Chapter 19: Bending & Straightening

Chapter 19

Bending & Straightening

Experience is the name everyone gives to their mistakes.
—Oscar Wilde

Section I – Bending Equipment Overview

Bending is used in almost every fabricated metal product. Because many times welding cannot be done until the bending operations are complete, the welder is often required to perform bending tasks as part of his job.

Sheet metal and thin plate are bent cold, and often thicker plates are bent cold, but thick rolled plates and rolled sections are frequently heated in ovens, with torches or with induction heaters to reduce the bending forces. Table 19-1 shows common steel products and the methods used to bend them.

 

 

Sheet Metal >3/16" Thick

Plate [3/16"Thick

Rods
&
Bars

Shapes: Ts, Ls, Cs &
I-Beams

Wire

Pipe & Tube

Hand Bender

=

Pin Fixtures and

 Bending Jigs

=p

=

=p

Sheet Metal Brakes

=

Press Brakes

=

=

=

Roll Brakes

=

Bending Machines

 Rotary

 Mandrel

 Sand Filling

 

=

 

 

=

 

 

=p

 

 

=p

 

 

=

 

 

=

=
=

Wrinkle Bending

p

Rolls

=

=

=p

=p

=p

Flame Bending

p

p

p

Line Heating

p

Flame

 Straightening

p

p

p

p

Flame Panel

 Shrinking

p

 

= : No heat  p : Heat used

Table 19-1. Bending methods matched to common steel products.

There are many different styles of bending machines. Here are some of the most common:

  • Sheet metal brakes come in a variety of sizes from tabletop, hand-powered units to freestanding, hydraulically actuated models. They work by clamping the sheet metal in place, then, using a hinged section of the brake, force is applied at the point of the desired bend. Most of these brakes are limited to 16-gauge steel. See Figure 19-1.

Figure 19-1. Sheet metal brake edge view.

  • Press brakes are used to bend heavier gauge sheet metal and all thicknesses of plate. Most brakes are hydraulic, but some use an electric motor-driven flywheel. Much higher forces are needed to bend thicker metal and because of this, press brakes use a mating die design instead of the hinged designs of sheet metal brakes. See Figure 19-2 (left). Medium capacity press brakes have 25–100 ton capacities. Shipyards use even larger press brakes with 2,000-ton ratings.

Figure 19-2. Press brake uses matching dies to form sharp bends (left),roll brakes use cylinders or sections of cylinders to form smooth curves (right).

  • Roll brakes use steel cylinders, or sections of cylinders, to form long-radius bends in thick steel plate for ship hulls. See Figure 19-2 (right). Roll brakes apply a series of gentle parallel bends to form plate into an arc with constantly changing radii, but they cannot apply compound bends.

Typical Brakes

Figure 19-3 shows an inexpensive vise-insert brake suitable for thin steel and aluminum up to 1/16" by 1" wide, excellent for making small brackets. Figure 19-4 (left) shows a 50-ton hydraulic press that can bend steel and aluminum up to 5/8" thick by 12" wide. Figure 19-4 (right) shows a shop-made hydraulic brake based on a 30-ton bottle jack. The insert shows the male and female bending dies for this brake.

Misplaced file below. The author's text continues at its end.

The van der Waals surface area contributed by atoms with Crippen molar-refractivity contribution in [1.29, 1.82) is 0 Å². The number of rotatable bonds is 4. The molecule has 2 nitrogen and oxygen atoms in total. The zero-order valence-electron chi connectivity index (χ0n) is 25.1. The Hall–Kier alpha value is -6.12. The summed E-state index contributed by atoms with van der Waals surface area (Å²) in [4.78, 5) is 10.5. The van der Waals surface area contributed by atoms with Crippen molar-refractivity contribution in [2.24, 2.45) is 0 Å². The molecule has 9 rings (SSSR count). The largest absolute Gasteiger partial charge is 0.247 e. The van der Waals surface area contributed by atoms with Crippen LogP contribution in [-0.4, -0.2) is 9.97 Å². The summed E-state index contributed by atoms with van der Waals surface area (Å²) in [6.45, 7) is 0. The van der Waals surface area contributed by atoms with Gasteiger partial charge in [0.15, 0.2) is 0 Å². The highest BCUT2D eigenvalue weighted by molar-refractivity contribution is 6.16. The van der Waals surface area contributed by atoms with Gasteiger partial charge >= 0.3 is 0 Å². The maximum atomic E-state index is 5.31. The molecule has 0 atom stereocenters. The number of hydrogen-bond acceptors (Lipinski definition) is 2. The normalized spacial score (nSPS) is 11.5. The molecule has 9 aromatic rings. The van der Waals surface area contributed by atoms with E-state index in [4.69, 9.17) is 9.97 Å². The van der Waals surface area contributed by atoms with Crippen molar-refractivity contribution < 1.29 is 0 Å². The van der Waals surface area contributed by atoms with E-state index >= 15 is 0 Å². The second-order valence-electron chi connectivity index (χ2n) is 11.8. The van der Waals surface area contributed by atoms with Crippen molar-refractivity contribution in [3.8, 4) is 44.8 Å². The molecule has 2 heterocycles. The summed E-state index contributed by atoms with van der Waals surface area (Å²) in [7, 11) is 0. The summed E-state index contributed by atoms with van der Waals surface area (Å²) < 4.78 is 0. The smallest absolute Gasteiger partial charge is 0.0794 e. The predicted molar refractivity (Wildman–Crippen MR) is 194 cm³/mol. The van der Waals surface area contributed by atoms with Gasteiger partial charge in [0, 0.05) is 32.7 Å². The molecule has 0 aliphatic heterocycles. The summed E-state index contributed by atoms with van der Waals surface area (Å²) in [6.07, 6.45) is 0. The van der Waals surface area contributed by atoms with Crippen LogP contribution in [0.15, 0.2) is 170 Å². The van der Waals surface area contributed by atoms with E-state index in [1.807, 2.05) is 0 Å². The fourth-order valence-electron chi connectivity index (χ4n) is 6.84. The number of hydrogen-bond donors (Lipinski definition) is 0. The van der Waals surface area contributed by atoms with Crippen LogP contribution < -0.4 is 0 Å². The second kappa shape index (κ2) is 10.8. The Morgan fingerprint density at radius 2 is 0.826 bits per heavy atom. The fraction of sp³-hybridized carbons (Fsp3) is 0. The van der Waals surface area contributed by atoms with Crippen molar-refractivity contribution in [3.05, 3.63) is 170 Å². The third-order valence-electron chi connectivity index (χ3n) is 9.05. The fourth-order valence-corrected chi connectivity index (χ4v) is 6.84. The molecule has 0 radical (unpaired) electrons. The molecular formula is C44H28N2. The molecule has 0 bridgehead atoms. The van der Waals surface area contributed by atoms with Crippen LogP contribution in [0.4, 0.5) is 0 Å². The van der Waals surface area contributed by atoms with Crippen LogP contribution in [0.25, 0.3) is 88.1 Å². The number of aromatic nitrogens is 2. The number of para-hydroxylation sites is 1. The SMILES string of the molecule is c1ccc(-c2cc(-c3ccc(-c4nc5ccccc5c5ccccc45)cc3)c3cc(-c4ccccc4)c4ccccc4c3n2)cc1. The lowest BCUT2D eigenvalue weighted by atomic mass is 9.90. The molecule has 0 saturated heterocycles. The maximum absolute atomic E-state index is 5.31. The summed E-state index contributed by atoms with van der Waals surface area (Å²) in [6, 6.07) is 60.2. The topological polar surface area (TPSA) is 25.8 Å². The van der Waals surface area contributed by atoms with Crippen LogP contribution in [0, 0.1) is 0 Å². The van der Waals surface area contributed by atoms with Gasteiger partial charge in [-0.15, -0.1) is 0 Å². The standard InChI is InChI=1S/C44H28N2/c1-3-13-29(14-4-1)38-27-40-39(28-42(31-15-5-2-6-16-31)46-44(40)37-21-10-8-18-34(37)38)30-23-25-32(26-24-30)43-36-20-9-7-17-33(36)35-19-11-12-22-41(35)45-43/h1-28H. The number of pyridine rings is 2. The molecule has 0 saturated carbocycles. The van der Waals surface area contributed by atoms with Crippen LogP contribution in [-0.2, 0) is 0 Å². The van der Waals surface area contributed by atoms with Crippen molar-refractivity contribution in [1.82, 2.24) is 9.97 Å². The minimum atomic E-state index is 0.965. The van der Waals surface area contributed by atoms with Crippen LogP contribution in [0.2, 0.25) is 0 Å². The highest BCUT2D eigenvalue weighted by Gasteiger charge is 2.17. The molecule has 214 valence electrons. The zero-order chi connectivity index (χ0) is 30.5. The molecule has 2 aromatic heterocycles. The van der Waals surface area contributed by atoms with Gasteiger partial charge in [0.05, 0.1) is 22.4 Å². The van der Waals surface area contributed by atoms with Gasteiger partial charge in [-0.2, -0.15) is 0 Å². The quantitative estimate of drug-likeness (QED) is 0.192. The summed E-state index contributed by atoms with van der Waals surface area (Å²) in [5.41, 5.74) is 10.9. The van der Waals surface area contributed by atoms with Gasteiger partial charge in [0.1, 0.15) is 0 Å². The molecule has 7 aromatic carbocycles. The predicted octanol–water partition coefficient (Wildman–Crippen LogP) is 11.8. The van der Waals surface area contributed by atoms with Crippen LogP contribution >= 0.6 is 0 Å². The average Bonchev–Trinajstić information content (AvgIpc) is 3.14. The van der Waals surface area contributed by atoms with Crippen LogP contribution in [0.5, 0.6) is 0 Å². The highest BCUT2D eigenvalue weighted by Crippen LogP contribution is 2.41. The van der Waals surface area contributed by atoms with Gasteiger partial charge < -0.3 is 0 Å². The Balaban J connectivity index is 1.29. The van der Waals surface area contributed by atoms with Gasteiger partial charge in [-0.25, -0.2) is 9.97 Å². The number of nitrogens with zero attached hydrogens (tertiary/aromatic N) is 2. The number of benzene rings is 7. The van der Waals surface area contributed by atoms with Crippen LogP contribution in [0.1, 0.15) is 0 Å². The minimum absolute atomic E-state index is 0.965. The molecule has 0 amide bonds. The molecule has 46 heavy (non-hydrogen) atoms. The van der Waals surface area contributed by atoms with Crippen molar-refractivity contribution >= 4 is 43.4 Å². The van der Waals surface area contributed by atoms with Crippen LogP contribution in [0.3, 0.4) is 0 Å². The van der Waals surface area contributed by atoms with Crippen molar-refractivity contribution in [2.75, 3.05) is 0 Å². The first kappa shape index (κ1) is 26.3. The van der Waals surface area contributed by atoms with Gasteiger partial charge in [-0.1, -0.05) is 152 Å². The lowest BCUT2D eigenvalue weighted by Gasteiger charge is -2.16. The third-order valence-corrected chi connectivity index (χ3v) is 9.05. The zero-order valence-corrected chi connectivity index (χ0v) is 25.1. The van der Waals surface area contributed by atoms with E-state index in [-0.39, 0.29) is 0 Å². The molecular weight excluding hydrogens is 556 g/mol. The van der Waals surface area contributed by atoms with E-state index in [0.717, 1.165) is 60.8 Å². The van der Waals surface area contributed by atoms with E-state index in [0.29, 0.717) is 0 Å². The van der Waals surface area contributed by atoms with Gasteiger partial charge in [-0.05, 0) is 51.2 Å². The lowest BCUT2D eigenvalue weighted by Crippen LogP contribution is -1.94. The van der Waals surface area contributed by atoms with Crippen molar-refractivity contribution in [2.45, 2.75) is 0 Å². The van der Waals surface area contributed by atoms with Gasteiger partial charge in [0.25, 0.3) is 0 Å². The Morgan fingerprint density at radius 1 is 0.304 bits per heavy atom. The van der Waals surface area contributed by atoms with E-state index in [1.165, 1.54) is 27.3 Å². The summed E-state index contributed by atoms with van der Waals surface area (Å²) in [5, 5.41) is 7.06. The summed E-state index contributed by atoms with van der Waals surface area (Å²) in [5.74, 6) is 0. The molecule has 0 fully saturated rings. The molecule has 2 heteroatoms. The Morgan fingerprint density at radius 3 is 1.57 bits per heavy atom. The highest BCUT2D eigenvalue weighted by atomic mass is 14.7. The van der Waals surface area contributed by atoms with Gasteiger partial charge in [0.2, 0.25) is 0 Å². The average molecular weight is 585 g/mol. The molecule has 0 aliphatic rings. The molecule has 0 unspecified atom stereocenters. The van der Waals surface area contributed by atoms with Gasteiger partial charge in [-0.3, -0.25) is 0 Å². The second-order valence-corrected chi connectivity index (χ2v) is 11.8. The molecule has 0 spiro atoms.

Figure 19-3. A small sheet metal brake used with a vise, suitable for thin sheet metal, aluminum and brass.

Figure 19-4. Both the commercial hydraulic press (left) and the shop-made hydraulic press based on a bottle jack (right), use steel bending dies (see insert on right).

Section II – Bending Machine Applications

Bending Machine Overview

Bending machines come in dozens of sizes and designs. The smallest are hand- or air-powered and the largest are hydraulic. The principles of these bending machines are basically the same, only the scale and source of bending force differs. The Di-Acro Model 1A, in Figure 19-5, is a small, high quality hand-operated bender that forms round, flat, and square steel, copper, and aluminum stock. With the appropriate dies both tubing and rolled sections can be bent as well.

When bending rolled shapes, pipe, and tubing, the forming dies must fit the work tightly. If the work is not supported and prevented from moving during the bending operations, results will be poor.

Figure 19-5. Di-Acro bender Model 1A.

Cross-shaped or X-shaped extrusions that cannot be supported and confined by bending dies can be bent by casting the work inside a rectangle of a low temperature metal alloy like CerroBend which melts at 158ºF. The rectangle with the work inside it is bent with tooling for a rectangular bar, and the low-temperature melting alloy is removed in a hot water bath. The low-melt alloy can be reused indefinitely. See Figure 19-6.

Figure 19-6. Extrusion to be bent (left), and extrusion cast inside a low-temperature alloy to support the X-shaped part during bending (right).

Figures 19-7 through 19-14 show how to use Di-Acro benders to bend a variety of shapes. Most bending machines use the same principals and only differ in force and scale.

Bending Circles

Circles can easily be formed with benders, but spring back must be taken into consideration. Most materials spring back slightly after being bent. To compensate for this, use a radius collar with a smaller diameter than the required circle. Because spring back varies with different materials, actual finished size of the circle is best determined by experiment. Materials should be precut to exact length before forming circles. See Figure 19-7.

 

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